Put their answers to all these questions in the care plan. Make sure they assign an agent for health care power of attorney and a financial power of attorney in case they lose the mental capacity to make decisions or pay their bills.
In addition, ask them about their preferences for care – their likes and dislikes – and have them choose several caregivers, in order to divvy up duties. Also, create a duty roster so each caregiver signs up for recurring activities, such as managing medications or grocery shopping.
Put supports in place
Take care of your mental health and join a support group for caregivers in your situation, Riley advised. You can learn tips for making life easier and find comfort in knowing you are not alone. Other tips she suggested:
- Ask the human resources department at work about the caregiver supports available, such as flex time or work-from-home options.
- Stay active by starting an office walking club. Choose a buddy to help you stick to it.
“Caregivers are the worst people about saying no and setting boundaries because they feel guilty,” Wilson said. “The minute it starts destroying your life, you have to do something or you’ll be the one who needs care, and who’s going to take care of you?”
To begin setting healthy boundaries for yourself, try the following:
- Don’t do too much for your care recipient or they will expect it. Let them do as much as they are capable of doing.
- Look at caregiving as a partnership. What can your parents still do that can help you? If your mom still cooks, ask her to prepare some meals for your family.
- Learn more at Wilson’s YouTube channel, which includes videos that show caregivers how to take control, get help and set boundaries.
Signs of caregiver burnout
Feeling fatigued, depressed or quick to anger, experiencing emotionally charged moments, and self-doubt are all signs of caregiver burnout, Riley said.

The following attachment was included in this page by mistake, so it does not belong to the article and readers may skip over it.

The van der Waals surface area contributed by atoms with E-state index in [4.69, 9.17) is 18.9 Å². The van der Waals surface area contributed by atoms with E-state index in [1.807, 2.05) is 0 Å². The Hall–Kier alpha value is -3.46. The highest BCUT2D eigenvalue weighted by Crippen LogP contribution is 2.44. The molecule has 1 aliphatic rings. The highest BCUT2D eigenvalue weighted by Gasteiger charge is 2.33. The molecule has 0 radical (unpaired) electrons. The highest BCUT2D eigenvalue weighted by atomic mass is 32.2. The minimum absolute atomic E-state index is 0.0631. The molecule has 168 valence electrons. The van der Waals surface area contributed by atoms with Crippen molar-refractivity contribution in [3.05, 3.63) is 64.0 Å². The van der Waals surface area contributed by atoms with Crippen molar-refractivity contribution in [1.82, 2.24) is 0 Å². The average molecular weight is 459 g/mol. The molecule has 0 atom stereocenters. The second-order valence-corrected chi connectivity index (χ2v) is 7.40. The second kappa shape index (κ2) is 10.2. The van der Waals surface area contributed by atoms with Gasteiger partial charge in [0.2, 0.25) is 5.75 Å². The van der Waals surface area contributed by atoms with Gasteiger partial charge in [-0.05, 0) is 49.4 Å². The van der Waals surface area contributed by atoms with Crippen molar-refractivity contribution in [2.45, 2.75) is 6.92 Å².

“You could say that a lot of people are feeling similar experiences with the pandemic and the isolation,” Riley explained. “But with caregivers, that’s always been the experience for them—isolation, loneliness and depression because often they are alone in their duties.”
Once you recognize the warning signs of caregiver burnout, seek help and be willing to make some changes, Wilson said.
- Find something you can do for yourself every day that improves your mood.
- Be honest about what you want. For example, if you want to hire professional caregivers and your parents refuse, say, “I realize you don’t want it, but I need you to do this for me one or two days a week or my health is going to suffer.”
- Don’t let finances prevent you from getting assistance. See if they qualify for Medicaid or look to volunteer organizations, such as churches, for free caregivers.
- Send your care recipient to a senior center for a few hours or to respite care for a week.
While caregiving is challenging, Riley said a lot of caregivers don’t want it to be perceived as a burden because it’s not. It’s an act of love.